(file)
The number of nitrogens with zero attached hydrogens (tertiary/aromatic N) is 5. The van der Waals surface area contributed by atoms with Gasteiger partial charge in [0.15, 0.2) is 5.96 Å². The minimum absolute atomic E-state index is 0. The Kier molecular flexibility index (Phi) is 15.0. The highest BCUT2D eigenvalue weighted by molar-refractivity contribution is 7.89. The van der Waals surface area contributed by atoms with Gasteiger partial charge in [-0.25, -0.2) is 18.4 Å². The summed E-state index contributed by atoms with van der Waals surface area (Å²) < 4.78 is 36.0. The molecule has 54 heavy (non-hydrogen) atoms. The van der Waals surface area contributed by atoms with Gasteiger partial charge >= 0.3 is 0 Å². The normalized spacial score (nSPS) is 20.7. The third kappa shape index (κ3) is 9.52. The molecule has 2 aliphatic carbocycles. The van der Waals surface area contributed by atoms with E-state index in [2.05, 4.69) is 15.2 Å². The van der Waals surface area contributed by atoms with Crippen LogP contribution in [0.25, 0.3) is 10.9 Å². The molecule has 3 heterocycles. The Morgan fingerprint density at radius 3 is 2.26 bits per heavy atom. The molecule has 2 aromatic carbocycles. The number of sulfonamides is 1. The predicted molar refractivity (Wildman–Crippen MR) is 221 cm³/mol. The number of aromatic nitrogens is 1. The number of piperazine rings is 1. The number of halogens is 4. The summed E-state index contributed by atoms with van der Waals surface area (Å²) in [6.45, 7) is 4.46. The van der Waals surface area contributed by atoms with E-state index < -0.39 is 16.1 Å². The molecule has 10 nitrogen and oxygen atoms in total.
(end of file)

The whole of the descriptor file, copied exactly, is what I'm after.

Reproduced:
The number of nitrogens with zero attached hydrogens (tertiary/aromatic N) is 5. The van der Waals surface area contributed by atoms with Gasteiger partial charge in [0.15, 0.2) is 5.96 Å². The minimum absolute atomic E-state index is 0. The Kier molecular flexibility index (Phi) is 15.0. The highest BCUT2D eigenvalue weighted by molar-refractivity contribution is 7.89. The van der Waals surface area contributed by atoms with Gasteiger partial charge in [-0.25, -0.2) is 18.4 Å². The summed E-state index contributed by atoms with van der Waals surface area (Å²) < 4.78 is 36.0. The molecule has 54 heavy (non-hydrogen) atoms. The van der Waals surface area contributed by atoms with Gasteiger partial charge >= 0.3 is 0 Å². The normalized spacial score (nSPS) is 20.7. The third kappa shape index (κ3) is 9.52. The molecule has 2 aliphatic carbocycles. The van der Waals surface area contributed by atoms with E-state index in [2.05, 4.69) is 15.2 Å². The van der Waals surface area contributed by atoms with Crippen LogP contribution in [0.25, 0.3) is 10.9 Å². The molecule has 3 heterocycles. The Morgan fingerprint density at radius 3 is 2.26 bits per heavy atom. The molecule has 2 aromatic carbocycles. The number of sulfonamides is 1. The predicted molar refractivity (Wildman–Crippen MR) is 221 cm³/mol. The number of aromatic nitrogens is 1. The number of piperazine rings is 1. The number of halogens is 4. The summed E-state index contributed by atoms with van der Waals surface area (Å²) in [6.45, 7) is 4.46. The van der Waals surface area contributed by atoms with E-state index < -0.39 is 16.1 Å². The molecule has 10 nitrogen and oxygen atoms in total.